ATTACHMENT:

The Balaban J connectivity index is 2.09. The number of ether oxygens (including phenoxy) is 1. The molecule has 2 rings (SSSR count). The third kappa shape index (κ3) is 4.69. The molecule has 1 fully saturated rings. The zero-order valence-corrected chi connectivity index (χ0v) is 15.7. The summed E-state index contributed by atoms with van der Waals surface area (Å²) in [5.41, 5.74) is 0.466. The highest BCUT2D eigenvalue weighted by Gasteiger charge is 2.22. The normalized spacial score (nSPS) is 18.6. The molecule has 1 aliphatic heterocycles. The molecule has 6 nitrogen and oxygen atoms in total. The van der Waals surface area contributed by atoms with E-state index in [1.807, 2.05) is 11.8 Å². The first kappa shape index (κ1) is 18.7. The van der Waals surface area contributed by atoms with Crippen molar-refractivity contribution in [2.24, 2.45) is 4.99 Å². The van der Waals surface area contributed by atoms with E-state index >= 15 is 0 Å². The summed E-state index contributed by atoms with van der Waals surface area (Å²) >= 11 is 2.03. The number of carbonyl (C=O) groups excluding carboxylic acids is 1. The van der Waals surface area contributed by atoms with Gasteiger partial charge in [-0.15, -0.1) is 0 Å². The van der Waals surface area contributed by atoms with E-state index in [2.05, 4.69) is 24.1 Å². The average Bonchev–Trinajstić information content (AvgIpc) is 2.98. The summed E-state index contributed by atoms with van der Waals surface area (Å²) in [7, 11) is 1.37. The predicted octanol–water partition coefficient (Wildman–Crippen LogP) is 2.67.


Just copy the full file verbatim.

The Balaban J connectivity index is 2.09. The number of ether oxygens (including phenoxy) is 1. The molecule has 2 rings (SSSR count). The third kappa shape index (κ3) is 4.69. The molecule has 1 fully saturated rings. The zero-order valence-corrected chi connectivity index (χ0v) is 15.7. The summed E-state index contributed by atoms with van der Waals surface area (Å²) in [5.41, 5.74) is 0.466. The highest BCUT2D eigenvalue weighted by Gasteiger charge is 2.22. The normalized spacial score (nSPS) is 18.6. The molecule has 1 aliphatic heterocycles. The molecule has 6 nitrogen and oxygen atoms in total. The van der Waals surface area contributed by atoms with E-state index in [1.807, 2.05) is 11.8 Å². The first kappa shape index (κ1) is 18.7. The van der Waals surface area contributed by atoms with Crippen molar-refractivity contribution in [2.24, 2.45) is 4.99 Å². The van der Waals surface area contributed by atoms with E-state index >= 15 is 0 Å². The summed E-state index contributed by atoms with van der Waals surface area (Å²) >= 11 is 2.03. The number of carbonyl (C=O) groups excluding carboxylic acids is 1. The van der Waals surface area contributed by atoms with Gasteiger partial charge in [-0.15, -0.1) is 0 Å². The van der Waals surface area contributed by atoms with E-state index in [2.05, 4.69) is 24.1 Å². The average Bonchev–Trinajstić information content (AvgIpc) is 2.98. The summed E-state index contributed by atoms with van der Waals surface area (Å²) in [7, 11) is 1.37. The predicted octanol–water partition coefficient (Wildman–Crippen LogP) is 2.67.